Egyptologists have identified at least two sets of overlapping hieroglyphics in this picture. So, what we see is a palimpsest, something that never was intended to be seen like it is now. It used to be that only one set of hieroglyphs had been visible, first one then the other. Then the plaster fell out of the stone. (click image right)
What could rival such solid science?
Solon, Plato, Pythagoras, and other Greeks went to Egypt as the place to get the very best education. Back in Greece, they spoke of the secrets of the Egyptian Temple. Pythagoras taught novelties - the Golden Section, and what is now known as his triangle. Having left no writings, he staked no claim to discoveries attributed to him in later times.
By Ockham’s Razor, the simplest explanation would be that Pythagoras, who reached the top echelon of the Egyptian Temple, had unlimited access to all its secrets - like the Golden section. He left no writings, because he disseminated his knowledge in secret - to selected initiates. It is patently obvious that this mode of behaviour is his legacy from the Egyption institution. A mathematician hardly ever wishes to keep his achievements secret.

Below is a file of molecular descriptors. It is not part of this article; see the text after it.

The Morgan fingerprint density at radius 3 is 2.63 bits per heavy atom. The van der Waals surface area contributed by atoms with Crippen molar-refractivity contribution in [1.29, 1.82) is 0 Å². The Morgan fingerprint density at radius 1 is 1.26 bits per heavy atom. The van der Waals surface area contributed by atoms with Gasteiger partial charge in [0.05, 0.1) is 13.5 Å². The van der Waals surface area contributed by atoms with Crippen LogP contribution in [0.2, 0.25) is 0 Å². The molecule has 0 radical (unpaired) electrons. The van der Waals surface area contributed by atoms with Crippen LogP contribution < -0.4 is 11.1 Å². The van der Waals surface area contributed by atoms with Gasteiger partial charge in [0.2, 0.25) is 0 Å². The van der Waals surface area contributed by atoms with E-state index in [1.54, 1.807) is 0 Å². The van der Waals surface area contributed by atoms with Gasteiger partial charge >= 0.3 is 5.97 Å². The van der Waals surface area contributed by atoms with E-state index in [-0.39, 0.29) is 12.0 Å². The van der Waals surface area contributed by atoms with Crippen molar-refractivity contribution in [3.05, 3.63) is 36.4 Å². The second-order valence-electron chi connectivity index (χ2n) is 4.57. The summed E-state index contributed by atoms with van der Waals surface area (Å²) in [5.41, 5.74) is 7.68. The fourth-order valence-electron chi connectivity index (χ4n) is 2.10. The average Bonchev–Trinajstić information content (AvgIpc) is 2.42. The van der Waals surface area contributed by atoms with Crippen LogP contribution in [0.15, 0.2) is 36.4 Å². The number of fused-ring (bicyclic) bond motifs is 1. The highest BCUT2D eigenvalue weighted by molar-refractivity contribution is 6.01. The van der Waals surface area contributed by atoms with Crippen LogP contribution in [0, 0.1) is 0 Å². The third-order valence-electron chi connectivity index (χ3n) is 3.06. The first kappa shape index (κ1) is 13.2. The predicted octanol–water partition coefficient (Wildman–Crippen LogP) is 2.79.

Due to their discretion, Pythagoreans are tabbed as a cult. The distinguished keepers of knowledge get slammed for preserving the secrets of the Egyptian Temple for us. Egypt had a religion, and the Pythagoreans were its extension in Greece, like Solon, and like Plato. These men founded academies and disseminated knowledge. Therefore, dubbing them cultists is unjust if not malicious.
Granting the possession of secrets by the Egyptian Temple, why should some of those not be perpetuated in enigmatic scenes created out of hieroglyphical Lego?
Our Abydos inscription holds one crucial ingredient - the secret of the Golden Section, to which Egyptology is so steadfastly oblivious. Suppose, we can show this fact to be true - Why the secret geometry? It guarantees and dignifies the scene of the Abydos Helicopter, by endowing it with the unalterable logic of the Golden Section, thus making it the opposite to the concept of chaotic palimpsests.
Can anyone just fire up a CAD program, and recreate the area under the helicopter in its exact main proportions from memory?
Absolutely, this engraving follows a general case from Geometry.
The layout of the area of what is known as the Abydos Helicopter is a study on the basic Golden Section, with emphasis on Golden Rectangles as products. All objects are in the required proportions, and repose in defined positions: